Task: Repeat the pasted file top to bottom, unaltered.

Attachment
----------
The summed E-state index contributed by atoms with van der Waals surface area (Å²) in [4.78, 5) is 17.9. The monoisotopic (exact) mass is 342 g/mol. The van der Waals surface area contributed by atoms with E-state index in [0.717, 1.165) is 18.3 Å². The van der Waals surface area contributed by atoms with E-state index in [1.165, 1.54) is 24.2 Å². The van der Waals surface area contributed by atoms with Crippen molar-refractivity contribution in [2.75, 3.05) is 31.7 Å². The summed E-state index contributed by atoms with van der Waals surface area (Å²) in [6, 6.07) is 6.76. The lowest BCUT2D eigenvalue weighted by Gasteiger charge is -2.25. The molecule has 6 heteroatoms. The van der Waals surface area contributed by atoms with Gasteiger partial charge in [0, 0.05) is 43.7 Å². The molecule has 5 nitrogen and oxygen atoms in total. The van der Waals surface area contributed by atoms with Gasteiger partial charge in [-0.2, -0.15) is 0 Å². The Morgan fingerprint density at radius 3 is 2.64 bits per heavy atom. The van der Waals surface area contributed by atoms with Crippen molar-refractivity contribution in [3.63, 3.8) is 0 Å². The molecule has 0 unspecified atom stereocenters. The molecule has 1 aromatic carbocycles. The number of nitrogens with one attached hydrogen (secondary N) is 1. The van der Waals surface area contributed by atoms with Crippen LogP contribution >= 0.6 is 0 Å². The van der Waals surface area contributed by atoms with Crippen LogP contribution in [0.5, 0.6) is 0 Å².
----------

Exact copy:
The summed E-state index contributed by atoms with van der Waals surface area (Å²) in [4.78, 5) is 17.9. The monoisotopic (exact) mass is 342 g/mol. The van der Waals surface area contributed by atoms with E-state index in [0.717, 1.165) is 18.3 Å². The van der Waals surface area contributed by atoms with E-state index in [1.165, 1.54) is 24.2 Å². The van der Waals surface area contributed by atoms with Crippen molar-refractivity contribution in [2.75, 3.05) is 31.7 Å². The summed E-state index contributed by atoms with van der Waals surface area (Å²) in [6, 6.07) is 6.76. The lowest BCUT2D eigenvalue weighted by Gasteiger charge is -2.25. The molecule has 6 heteroatoms. The van der Waals surface area contributed by atoms with Gasteiger partial charge in [0, 0.05) is 43.7 Å². The molecule has 5 nitrogen and oxygen atoms in total. The van der Waals surface area contributed by atoms with Gasteiger partial charge in [-0.2, -0.15) is 0 Å². The Morgan fingerprint density at radius 3 is 2.64 bits per heavy atom. The van der Waals surface area contributed by atoms with Crippen molar-refractivity contribution in [3.63, 3.8) is 0 Å². The molecule has 0 unspecified atom stereocenters. The molecule has 1 aromatic carbocycles. The number of nitrogens with one attached hydrogen (secondary N) is 1. The van der Waals surface area contributed by atoms with Crippen LogP contribution >= 0.6 is 0 Å². The van der Waals surface area contributed by atoms with Crippen LogP contribution in [0.5, 0.6) is 0 Å².